Assert.AreEqual(expectedInterest, actualInterest, 
      "CalcInterest did not round to a tenth of a penny correctly");

Notice here that you can tell a lot more about what is going on in the second one, because you know what percentage is being used to calculate. You cannot tell that the first one is accurate since you can't see the percent. I recommend trying to keep the amount of values to a minimum and if you're writing your code well you'll have few enough dependencies that you will not have a problem. These helper methods as you can see make it so you will need to go to another location to see what was initially created. In some instances they are useful, but use them sparingly as they might hide away details.

Do Not Unit Test Third Party Frameworks

Make sure that what you're testing is part of your code and not someone else's. If you're testing code you have no access to you better not be keeping that around as an automated test. You're wasting your time if you're creating automated tests for this code. If you find a bug in the code you can tell someone about it, but you probably can't fix the code. If it is an open source project you're testing then go test the code in their test library and fix issues you find. You will be doing them and yourself a favor. Don't clutter your own test library.

Write Automated Tests Whenever You Are Curious

If I ever wonder how some piece of code or a class works or something, I could go write a simple application and test something out. I certainly do not waste my time though. It tends to be much faster just to write a test to answer my question or learn something new. If I want to try something out I just write a test. If it is an internal piece of code I go look at the existing tests, and if it is not I write a temporary one just to try something out.

Unit tests are quite useful for this sort of thing, and since I have keyboard shortcuts mapped to run them they're very fast. If you really want to test a lot, you need to start using them all the time. They become very easy to come up with and write once you practice them enough.

Time-Tested Testing Tips - Part 2

In the first part of this series of testing tips, I mentioned a couple of tips I believe to be quite useful. I am going to continue this series today by writing about a couple of more ways to write better tests. I also plan to give reasons for testing and describe different benefits of the practice as I go.

Test Driven Development

Yes, I am going to bring this up. Plenty of people have latched onto the idea that testing code helps make code better. A lot of people even believe that it makes the process of writing the code faster. I see a lot of people who are reluctant still to use test driven development. I know I am throwing around a buzzword… or maybe I mean buzzphrase since that’s actually three words.

I don’t plan on doing TDD justice here since I am trying to keep these tips relatively short. I just hope this is enough to inspire people to go read, learn more, and try some test driven development. I am going to give some quick reasons why developers testing their code should write the tests first.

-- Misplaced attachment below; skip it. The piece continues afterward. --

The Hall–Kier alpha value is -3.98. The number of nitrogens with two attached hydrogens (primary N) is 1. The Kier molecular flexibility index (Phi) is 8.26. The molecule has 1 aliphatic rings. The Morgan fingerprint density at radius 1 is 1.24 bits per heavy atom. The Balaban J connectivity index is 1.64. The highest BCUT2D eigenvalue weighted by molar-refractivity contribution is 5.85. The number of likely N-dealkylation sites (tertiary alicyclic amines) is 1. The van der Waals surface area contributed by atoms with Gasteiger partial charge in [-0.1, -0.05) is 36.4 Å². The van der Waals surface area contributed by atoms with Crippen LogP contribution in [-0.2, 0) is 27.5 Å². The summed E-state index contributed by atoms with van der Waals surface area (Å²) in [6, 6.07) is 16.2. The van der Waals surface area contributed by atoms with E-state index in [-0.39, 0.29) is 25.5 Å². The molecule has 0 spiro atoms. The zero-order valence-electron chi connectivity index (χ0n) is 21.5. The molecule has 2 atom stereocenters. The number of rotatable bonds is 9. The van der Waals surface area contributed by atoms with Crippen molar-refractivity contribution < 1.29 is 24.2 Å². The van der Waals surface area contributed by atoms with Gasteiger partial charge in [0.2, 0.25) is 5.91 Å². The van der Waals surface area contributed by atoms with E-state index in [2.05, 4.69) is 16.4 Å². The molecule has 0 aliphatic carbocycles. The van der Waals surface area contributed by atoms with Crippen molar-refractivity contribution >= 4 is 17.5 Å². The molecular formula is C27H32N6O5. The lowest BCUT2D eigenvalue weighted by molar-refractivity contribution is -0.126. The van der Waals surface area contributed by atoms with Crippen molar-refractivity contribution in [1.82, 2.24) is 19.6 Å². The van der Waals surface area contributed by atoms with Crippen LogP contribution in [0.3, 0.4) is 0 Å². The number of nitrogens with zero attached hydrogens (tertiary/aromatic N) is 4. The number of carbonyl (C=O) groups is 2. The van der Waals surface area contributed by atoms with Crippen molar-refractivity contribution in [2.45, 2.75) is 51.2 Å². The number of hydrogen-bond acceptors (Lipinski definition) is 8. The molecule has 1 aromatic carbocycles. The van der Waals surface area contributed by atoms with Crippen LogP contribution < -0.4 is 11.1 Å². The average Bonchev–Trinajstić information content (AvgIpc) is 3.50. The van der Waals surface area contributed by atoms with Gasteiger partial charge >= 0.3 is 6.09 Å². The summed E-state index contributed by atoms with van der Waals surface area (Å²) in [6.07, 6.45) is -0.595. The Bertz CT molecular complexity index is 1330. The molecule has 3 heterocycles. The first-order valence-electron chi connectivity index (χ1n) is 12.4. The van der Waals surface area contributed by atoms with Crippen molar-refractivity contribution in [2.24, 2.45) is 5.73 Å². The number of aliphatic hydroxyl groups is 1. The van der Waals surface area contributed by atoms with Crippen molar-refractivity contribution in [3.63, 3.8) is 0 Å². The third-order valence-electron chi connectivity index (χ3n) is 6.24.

• You will not want to go back and write it later. Sometimes you are going to go back and write the tests for the code you have already written, but what happens if you decide you’re going to write a lot of code and then go back and add the tests. Now you’re talking about a lot of testing all at once. There is a good chance you’ll cut corners and maybe skip entire aspects of the testing. I know I would be tempted.
  • How do you know what kind of interface your new code needs if you’ve never used it? If you start by trying to use some code that does not exist yet, you’ll be deciding how you would want to use it. Now you’re probably thinking you could do that anyway. If you write code to use some new feature you will know the design is easy to use and work with. You just made it up and used it in the test. If you didn’t write the test you had to guess what interface you will want later.

Organize, Refactor, and Take Care of Your Tests

I recommend you repeat this daily, “My test code is just as important as my production code”. I think this is a very good point to remember when you’re writing tests. All of those principles you apply when writing production code should be followed with test code. DRY, SOLID, YAGNI, etc. are all important even with the testing code.

Obviously duplicating code can make your tests difficult to maintain. What if some business logic changes? If you were repeating yourself you now have the fun task of going through a dozen tests changing each one, but if you had not repeated the same code you might have been able to update one location in the test code. A lot of people are concerned when the line count of a single file gets large and they will refactor it into multiple manageable files. This same policy should apply to test classes. If you’ve ever gone into a test class with way too many classes, you probably know how difficult it can be to maintain.

Tests exist to make development easier, and if they become difficult to maintain then something needs to change. I certainly don’t advocate spending large amounts of time refactoring the tests, but since they are supposed to increase the longevity of the application they must also be maintained.